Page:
Skip Navigation

Close and don't show again.

Your browser is out of date.

You may not get the full experience here on National Journal.

Please upgrade your browser to any of the following supported browsers:

Romney, Hunstman Detail Economic Plans Romney, Hunstman Detail Economic Plans

NEXT :
This ad will end in seconds
 
Close X

Not a member? Learn More »

Forget Your Password?

Don't have an account? Register »

Reveal Navigation
 

 

Homepage

Romney, Hunstman Detail Economic Plans

+

GOP presidential candidates Mitt Rommey (left) and Jon Huntsman wrote op-eds explaining their positions on the economy, focusing on taxes as a way to create jobs.

The summer’s over, and 2012 contenders are putting their platforms to work. Days before President Obama is scheduled to deliver his jobs speech to a joint session of Congress, Republican presidential hopefuls Mitt Romney and Jon Huntsman released op-eds in USA Today and The Wall Street Journal, detailing their plans to get America back to work.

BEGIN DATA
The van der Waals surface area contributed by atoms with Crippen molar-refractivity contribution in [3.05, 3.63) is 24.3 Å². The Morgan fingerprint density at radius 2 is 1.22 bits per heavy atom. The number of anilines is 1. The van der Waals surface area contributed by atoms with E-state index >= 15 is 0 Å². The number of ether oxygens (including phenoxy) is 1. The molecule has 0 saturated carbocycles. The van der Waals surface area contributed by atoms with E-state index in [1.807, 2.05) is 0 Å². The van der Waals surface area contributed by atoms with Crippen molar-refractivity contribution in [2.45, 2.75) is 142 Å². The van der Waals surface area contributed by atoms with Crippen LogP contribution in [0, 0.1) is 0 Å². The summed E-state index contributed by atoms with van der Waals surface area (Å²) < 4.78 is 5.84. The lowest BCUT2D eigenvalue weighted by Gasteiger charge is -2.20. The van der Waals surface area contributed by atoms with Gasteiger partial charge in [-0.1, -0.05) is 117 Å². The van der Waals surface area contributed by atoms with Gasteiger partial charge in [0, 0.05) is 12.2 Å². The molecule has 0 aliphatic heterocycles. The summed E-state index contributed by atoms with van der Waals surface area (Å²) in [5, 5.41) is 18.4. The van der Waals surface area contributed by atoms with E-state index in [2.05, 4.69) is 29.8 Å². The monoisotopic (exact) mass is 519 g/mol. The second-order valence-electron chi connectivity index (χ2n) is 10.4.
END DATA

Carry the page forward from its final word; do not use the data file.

Romney’s piece in USA Today teased a jobs-creation proposal he is set to unveil. The 59-part plan includes eliminating “taxes on interest, dividends, and capital gains for middle-income taxpayers.” The former Massachusetts governor, continuing to differentiate himself as a private-industry candidate, said of the incumbent, “The contrast between what the Obama administration has done and what I would do as president could not be starker,” but he did not name competitors in his own party.

 

Huntsman introduced a vastly different tax plan in his op-ed in The Wall Street Journal.    

His plan for individual taxpayers would slash rates at their base, rather than the rates on accumulated interest, dividends, and capital gains. The former Utah governor proposed taxing individuals at rates of 8, 14, and 23 percent. Huntsman, like Romney, attacked the National Labor Relations Board for filing suit against Boeing for choosing South Carolina, a right-to-work state, for the site of its next plant. Romney said he would not tolerate such action, while Hunstman vowed that if he were elected president, he would replace the NLRB's general counsel and “its board if necessary.”

DON'T MISS TODAY'S TOP STORIES

Sign up form for the newsletter
Comments
comments powered by Disqus
 
MORE NATIONAL JOURNAL